International capital movements, speculation, and the 'conservation of saving' principle. A 'Harcourtian' interpretation of global imbalances and the global crisis
AbstractThis paper is inspired by the contributions made by Geoff Harcourt concerning the macroeconomics of open economies, international capital movements and speculation (e.g. Harcourt 1994, Dalziel/Harcourt 1997). This conceptual frame- work is developed in a simple model, useful for validating some of Harcourtâ€™s policy proposals for open economies, as well as for interpreting global imbalances and the global crisis. More specifically, this paper describes the workings of two economies, Home and the Rest of the World (RoW), which are related through both trade and capital flows. On this basis, this article: (i) develops the relationship between income levels in a deficit country (Home) and in a partner country (RoW); (ii) studies the role of key parameters in the two countriesâ€™ main macroeconomic functions; (iii) applies the main results to global imbalances and in particular to the US, which plays the role of Home in the present context; (v) suggests a possible link between global imbalances, speculation, and the international role of the dollar; (vi) proposes an enlarged version of Harcourtâ€™s 'modest proposal for taming speculators'.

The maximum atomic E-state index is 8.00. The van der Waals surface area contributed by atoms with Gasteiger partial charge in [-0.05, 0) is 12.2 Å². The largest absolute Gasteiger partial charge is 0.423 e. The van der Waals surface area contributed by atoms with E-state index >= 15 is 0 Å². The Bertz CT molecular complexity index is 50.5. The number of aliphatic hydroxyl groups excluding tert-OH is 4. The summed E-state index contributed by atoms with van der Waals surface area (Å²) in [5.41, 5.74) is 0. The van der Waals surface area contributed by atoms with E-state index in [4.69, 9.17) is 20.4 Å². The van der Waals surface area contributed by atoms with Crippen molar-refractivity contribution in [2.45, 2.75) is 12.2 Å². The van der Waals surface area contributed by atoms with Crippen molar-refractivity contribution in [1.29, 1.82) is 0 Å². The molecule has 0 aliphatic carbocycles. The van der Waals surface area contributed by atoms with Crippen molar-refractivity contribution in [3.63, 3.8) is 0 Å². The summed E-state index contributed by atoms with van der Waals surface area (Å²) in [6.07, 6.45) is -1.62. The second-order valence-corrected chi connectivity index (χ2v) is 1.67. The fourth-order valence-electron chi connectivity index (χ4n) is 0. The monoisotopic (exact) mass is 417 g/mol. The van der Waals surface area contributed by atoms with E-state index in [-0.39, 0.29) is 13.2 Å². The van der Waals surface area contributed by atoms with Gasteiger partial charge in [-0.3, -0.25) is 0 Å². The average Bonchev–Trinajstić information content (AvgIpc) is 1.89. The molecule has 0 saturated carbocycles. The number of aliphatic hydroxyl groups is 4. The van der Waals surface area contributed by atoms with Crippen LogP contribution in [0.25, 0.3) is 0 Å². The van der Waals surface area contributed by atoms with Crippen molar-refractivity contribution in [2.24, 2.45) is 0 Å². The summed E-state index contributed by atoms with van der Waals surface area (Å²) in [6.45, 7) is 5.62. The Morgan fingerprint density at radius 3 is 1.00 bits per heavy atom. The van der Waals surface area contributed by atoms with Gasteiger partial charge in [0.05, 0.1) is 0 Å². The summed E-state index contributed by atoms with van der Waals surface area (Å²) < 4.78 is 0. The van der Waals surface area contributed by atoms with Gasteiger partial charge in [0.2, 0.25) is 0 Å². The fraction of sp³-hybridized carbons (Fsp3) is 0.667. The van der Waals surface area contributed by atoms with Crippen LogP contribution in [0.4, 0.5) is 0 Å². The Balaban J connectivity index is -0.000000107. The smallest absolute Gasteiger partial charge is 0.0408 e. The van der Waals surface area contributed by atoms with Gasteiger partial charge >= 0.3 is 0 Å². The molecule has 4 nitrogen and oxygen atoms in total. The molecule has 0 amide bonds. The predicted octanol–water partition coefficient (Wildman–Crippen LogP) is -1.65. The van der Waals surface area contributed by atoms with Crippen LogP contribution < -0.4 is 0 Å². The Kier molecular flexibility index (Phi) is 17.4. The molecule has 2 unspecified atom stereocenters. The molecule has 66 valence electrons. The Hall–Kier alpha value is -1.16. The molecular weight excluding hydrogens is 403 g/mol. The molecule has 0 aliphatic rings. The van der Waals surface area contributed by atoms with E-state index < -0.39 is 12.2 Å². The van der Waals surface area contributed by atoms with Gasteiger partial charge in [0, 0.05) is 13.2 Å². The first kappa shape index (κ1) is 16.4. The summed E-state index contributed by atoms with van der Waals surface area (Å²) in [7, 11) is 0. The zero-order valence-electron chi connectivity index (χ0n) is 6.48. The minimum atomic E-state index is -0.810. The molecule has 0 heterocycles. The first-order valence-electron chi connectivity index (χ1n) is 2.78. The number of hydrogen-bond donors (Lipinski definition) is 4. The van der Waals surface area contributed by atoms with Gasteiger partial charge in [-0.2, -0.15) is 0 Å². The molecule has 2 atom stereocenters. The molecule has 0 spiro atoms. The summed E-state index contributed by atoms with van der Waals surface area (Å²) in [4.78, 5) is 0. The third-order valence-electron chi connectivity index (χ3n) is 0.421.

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Bibliographic InfoArticle provided by Edward Elgar in its journal Intervention. European Journal of Economics and Economic Policies.
Volume (Year): 8 (2011)
Issue (Month): 1 ()
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Web page: http://www.elgaronline.com/ejeep
global imbalances; capital movements; speculation; international monetary system;
Find related papers by JEL classification:
- E42 - Macroeconomics and Monetary Economics - - Money and Interest Rates - - - Monetary Sytsems; Standards; Regimes; Government and the Monetary System
- F41 - International Economics - - Macroeconomic Aspects of International Trade and Finance - - - Open Economy Macroeconomics
- F33 - International Economics - - International Finance - - - International Monetary Arrangements and Institutions
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